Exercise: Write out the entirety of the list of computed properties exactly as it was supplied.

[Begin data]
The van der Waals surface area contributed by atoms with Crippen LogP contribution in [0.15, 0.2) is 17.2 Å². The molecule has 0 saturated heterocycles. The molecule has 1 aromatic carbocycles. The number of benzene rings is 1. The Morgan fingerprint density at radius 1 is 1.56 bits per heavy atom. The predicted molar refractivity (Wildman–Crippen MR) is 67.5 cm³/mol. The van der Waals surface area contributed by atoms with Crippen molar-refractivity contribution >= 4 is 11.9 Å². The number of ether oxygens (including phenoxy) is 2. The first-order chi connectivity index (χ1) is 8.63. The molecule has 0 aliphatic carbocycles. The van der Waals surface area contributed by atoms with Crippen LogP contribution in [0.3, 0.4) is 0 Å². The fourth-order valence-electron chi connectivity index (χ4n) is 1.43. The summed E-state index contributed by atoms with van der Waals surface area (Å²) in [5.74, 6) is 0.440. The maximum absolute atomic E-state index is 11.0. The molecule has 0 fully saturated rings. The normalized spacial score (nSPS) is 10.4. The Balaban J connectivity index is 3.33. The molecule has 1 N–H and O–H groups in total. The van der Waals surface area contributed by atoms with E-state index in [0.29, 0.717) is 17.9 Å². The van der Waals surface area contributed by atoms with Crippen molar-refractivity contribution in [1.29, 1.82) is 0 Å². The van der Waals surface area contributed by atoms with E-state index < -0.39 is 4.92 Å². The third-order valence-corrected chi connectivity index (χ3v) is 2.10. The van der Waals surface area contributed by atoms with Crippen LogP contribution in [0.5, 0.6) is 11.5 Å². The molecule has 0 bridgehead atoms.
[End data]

The van der Waals surface area contributed by atoms with Crippen LogP contribution in [0.15, 0.2) is 17.2 Å². The molecule has 0 saturated heterocycles. The molecule has 1 aromatic carbocycles. The number of benzene rings is 1. The Morgan fingerprint density at radius 1 is 1.56 bits per heavy atom. The predicted molar refractivity (Wildman–Crippen MR) is 67.5 cm³/mol. The van der Waals surface area contributed by atoms with Crippen molar-refractivity contribution >= 4 is 11.9 Å². The number of ether oxygens (including phenoxy) is 2. The first-order chi connectivity index (χ1) is 8.63. The molecule has 0 aliphatic carbocycles. The van der Waals surface area contributed by atoms with Crippen LogP contribution in [0.3, 0.4) is 0 Å². The fourth-order valence-electron chi connectivity index (χ4n) is 1.43. The summed E-state index contributed by atoms with van der Waals surface area (Å²) in [5.74, 6) is 0.440. The maximum absolute atomic E-state index is 11.0. The molecule has 0 fully saturated rings. The normalized spacial score (nSPS) is 10.4. The Balaban J connectivity index is 3.33. The molecule has 1 N–H and O–H groups in total. The van der Waals surface area contributed by atoms with E-state index in [0.29, 0.717) is 17.9 Å². The van der Waals surface area contributed by atoms with Crippen molar-refractivity contribution in [1.29, 1.82) is 0 Å². The van der Waals surface area contributed by atoms with E-state index < -0.39 is 4.92 Å². The third-order valence-corrected chi connectivity index (χ3v) is 2.10. The van der Waals surface area contributed by atoms with Crippen LogP contribution in [0.5, 0.6) is 11.5 Å². The molecule has 0 bridgehead atoms.